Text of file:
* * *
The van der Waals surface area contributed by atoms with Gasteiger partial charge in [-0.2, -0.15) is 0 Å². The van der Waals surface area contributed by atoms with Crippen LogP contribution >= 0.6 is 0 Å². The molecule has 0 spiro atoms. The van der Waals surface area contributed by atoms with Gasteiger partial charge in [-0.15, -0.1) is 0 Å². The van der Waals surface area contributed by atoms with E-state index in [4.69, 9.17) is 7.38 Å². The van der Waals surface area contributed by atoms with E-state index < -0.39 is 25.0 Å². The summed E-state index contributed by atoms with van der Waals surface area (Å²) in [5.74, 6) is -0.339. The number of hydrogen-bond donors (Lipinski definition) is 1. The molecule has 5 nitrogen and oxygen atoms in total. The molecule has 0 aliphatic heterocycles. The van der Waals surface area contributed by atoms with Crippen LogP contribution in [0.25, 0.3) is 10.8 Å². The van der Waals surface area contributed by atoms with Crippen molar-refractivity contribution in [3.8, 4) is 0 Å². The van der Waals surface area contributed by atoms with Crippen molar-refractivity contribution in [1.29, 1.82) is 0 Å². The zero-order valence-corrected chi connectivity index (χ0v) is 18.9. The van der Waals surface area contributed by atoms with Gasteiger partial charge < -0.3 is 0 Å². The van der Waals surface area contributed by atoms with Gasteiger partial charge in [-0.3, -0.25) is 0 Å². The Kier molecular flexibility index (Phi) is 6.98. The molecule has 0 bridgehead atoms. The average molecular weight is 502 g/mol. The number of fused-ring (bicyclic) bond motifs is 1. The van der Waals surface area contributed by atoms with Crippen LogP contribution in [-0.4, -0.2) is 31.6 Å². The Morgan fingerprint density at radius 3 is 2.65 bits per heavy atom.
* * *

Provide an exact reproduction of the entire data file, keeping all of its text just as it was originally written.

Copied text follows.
The van der Waals surface area contributed by atoms with Gasteiger partial charge in [-0.2, -0.15) is 0 Å². The van der Waals surface area contributed by atoms with Crippen LogP contribution >= 0.6 is 0 Å². The molecule has 0 spiro atoms. The van der Waals surface area contributed by atoms with Gasteiger partial charge in [-0.15, -0.1) is 0 Å². The van der Waals surface area contributed by atoms with E-state index in [4.69, 9.17) is 7.38 Å². The van der Waals surface area contributed by atoms with E-state index < -0.39 is 25.0 Å². The summed E-state index contributed by atoms with van der Waals surface area (Å²) in [5.74, 6) is -0.339. The number of hydrogen-bond donors (Lipinski definition) is 1. The molecule has 5 nitrogen and oxygen atoms in total. The molecule has 0 aliphatic heterocycles. The van der Waals surface area contributed by atoms with Crippen LogP contribution in [0.25, 0.3) is 10.8 Å². The van der Waals surface area contributed by atoms with Crippen molar-refractivity contribution in [3.8, 4) is 0 Å². The van der Waals surface area contributed by atoms with Crippen molar-refractivity contribution in [1.29, 1.82) is 0 Å². The zero-order valence-corrected chi connectivity index (χ0v) is 18.9. The van der Waals surface area contributed by atoms with Gasteiger partial charge < -0.3 is 0 Å². The van der Waals surface area contributed by atoms with Gasteiger partial charge in [-0.3, -0.25) is 0 Å². The Kier molecular flexibility index (Phi) is 6.98. The molecule has 0 bridgehead atoms. The average molecular weight is 502 g/mol. The number of fused-ring (bicyclic) bond motifs is 1. The van der Waals surface area contributed by atoms with Crippen LogP contribution in [-0.4, -0.2) is 31.6 Å². The Morgan fingerprint density at radius 3 is 2.65 bits per heavy atom.